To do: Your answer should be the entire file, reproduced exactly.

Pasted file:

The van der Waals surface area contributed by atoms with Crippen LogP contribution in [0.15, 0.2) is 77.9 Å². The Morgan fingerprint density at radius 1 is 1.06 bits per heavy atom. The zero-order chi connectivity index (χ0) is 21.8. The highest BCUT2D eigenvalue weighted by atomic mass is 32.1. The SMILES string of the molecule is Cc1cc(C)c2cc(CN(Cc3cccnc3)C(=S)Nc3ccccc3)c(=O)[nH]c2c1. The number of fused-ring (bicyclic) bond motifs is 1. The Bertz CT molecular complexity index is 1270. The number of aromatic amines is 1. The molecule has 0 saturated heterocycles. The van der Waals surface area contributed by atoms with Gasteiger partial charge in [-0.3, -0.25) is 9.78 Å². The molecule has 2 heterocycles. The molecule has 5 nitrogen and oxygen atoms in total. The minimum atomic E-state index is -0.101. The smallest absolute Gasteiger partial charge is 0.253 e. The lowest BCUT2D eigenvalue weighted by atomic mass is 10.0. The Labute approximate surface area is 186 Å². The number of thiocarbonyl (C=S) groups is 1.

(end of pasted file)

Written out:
The van der Waals surface area contributed by atoms with Crippen LogP contribution in [0.15, 0.2) is 77.9 Å². The Morgan fingerprint density at radius 1 is 1.06 bits per heavy atom. The zero-order chi connectivity index (χ0) is 21.8. The highest BCUT2D eigenvalue weighted by atomic mass is 32.1. The SMILES string of the molecule is Cc1cc(C)c2cc(CN(Cc3cccnc3)C(=S)Nc3ccccc3)c(=O)[nH]c2c1. The number of fused-ring (bicyclic) bond motifs is 1. The Bertz CT molecular complexity index is 1270. The number of aromatic amines is 1. The molecule has 0 saturated heterocycles. The van der Waals surface area contributed by atoms with Gasteiger partial charge in [-0.3, -0.25) is 9.78 Å². The molecule has 2 heterocycles. The molecule has 5 nitrogen and oxygen atoms in total. The minimum atomic E-state index is -0.101. The smallest absolute Gasteiger partial charge is 0.253 e. The lowest BCUT2D eigenvalue weighted by atomic mass is 10.0. The Labute approximate surface area is 186 Å². The number of thiocarbonyl (C=S) groups is 1.